With the combination of weird, dumb, meaningless faces and words, Multistab has been stabbing normative thinking on the illegal and legal walls of the Estonian streets since 2009. Signor Ssick, Karma and Pheriskoop – three artists with disguises, who have never adopted any specific genre or traditional stenciling of graffiti and street art. Instead, they set their base on “destruction of absolute two-sided thought models”. In doing so, their long-nosed, pig-faced, and crocodile-faced characters have made satire, mocking and fun towards linear and limited thought-process, that has already brought them into the keen attention of art enthusiasts and critics. 

This was more than just an interview, a conversation in which everyone took part, expressed and exchanged views and generated points of departure by engaging each other. Due to the pandemic reality of Covid-19, we all hung out on Skype and Pheriskoop joined in at the end of the conversation, as he had fallen asleep on the couch. During the conversation, we did not keep our cameras on, nor did we call anyone by their real names. They talked about their beginning and very recent works, the choice of themes, characters, selection of walls, the process of painting, how they see Estonian and European graffiti and street art and eventually about their way of thinking.    

How have your art activities been going on in these pandemic days? Have you painted any walls this year?

Ssick: Yeah, this year is coming to its end and we have done eight works; five of them on illegal walls and three are commissioned. You know, Karma lives outside of Tallinn, in another city, so all three of us didn’t always paint together. Some we painted together, but the rest either Pheriskoop and I or Karma and I did as pairs. Besides wall painting, Karma and I did one graffiti writing at Paljassaare. It was in April and because of the Covid-19 pandemic, the city was in lockdown, but you know it was summer, it was very sunny outside, and we really wanted to paint something together. So, we did. It’s on an illegal wall, but such a wall, that already had some other street art. And if I say about the commissioned works that we have done this year, they are more focused on the environment and urban life, but the themes of the illegal walls are completely from our own head. For example, Pheriskoop and I did one wall with the theme of a small bug which is very dangerous and is common in Russia, Finland and Estonia. If it bites you, it can cause death, it is as dangerous as the coronavirus. So, this painting represents this region and its forests and its seasons of summer and spring.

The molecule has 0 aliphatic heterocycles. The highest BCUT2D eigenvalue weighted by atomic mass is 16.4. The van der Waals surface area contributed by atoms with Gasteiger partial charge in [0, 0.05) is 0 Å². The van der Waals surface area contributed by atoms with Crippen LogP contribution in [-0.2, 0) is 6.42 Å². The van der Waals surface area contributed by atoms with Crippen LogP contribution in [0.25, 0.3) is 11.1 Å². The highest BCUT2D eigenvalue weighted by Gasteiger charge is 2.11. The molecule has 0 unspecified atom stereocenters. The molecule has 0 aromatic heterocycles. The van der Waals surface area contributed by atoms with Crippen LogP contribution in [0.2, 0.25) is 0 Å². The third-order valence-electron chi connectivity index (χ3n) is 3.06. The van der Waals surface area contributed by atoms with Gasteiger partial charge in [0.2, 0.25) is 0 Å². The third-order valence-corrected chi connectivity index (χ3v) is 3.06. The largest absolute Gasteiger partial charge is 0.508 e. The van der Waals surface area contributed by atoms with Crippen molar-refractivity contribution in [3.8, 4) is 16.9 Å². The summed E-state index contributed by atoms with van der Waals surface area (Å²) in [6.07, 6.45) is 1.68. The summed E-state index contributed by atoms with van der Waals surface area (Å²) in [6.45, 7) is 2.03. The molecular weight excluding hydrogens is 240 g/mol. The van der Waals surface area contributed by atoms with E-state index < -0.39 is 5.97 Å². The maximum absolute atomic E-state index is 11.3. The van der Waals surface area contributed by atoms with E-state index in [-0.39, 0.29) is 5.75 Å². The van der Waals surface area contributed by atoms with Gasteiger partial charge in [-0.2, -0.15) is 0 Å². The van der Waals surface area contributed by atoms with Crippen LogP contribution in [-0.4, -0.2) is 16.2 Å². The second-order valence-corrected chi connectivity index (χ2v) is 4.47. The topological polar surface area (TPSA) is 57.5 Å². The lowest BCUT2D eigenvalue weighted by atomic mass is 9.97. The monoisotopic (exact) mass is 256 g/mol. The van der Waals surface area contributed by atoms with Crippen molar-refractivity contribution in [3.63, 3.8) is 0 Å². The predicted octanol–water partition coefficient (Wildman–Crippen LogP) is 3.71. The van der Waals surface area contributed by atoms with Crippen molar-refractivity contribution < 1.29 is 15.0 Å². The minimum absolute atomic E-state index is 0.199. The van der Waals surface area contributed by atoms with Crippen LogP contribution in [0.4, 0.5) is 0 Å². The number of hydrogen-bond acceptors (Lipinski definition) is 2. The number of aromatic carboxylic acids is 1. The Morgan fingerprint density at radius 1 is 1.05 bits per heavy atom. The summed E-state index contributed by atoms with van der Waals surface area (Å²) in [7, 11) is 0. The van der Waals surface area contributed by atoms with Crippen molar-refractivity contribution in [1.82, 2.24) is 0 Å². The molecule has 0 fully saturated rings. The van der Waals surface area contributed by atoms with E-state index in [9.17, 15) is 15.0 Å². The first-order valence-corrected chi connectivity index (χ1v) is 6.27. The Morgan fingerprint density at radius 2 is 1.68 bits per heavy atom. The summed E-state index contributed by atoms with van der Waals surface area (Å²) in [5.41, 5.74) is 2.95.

Ssick and Karma at Paljassaare, Tallinn, 2020.

Tick Hunting, Kopliranna, Tallinn, 2020. Photo: Multistab

That’s nice, coronavirus couldn’t stop your art activities. Let’s talk about your beginning. How did all this start with Multistab?

Karma: In 2008, as far as I can remember, Signor Ssick started his own movement with… was it with your girlfriend at that time, Ssick?

Ssick: No, it wasn’t. She was my classmate from high school, not a crew. We did drawings and writings of the Necker cube. Back then, I only drew like letters, sometimes characters, but it was mostly graffiti. And then I met Karma at Linnahall. I think one of our friends was doing graffiti and painting there with a bunch of other people for his birthday occasion. I asked him first: let’s go and paint something and we painted there, and somehow, I saw the possibility to do something together. Then we sat together and thought – let’s call it Multistab.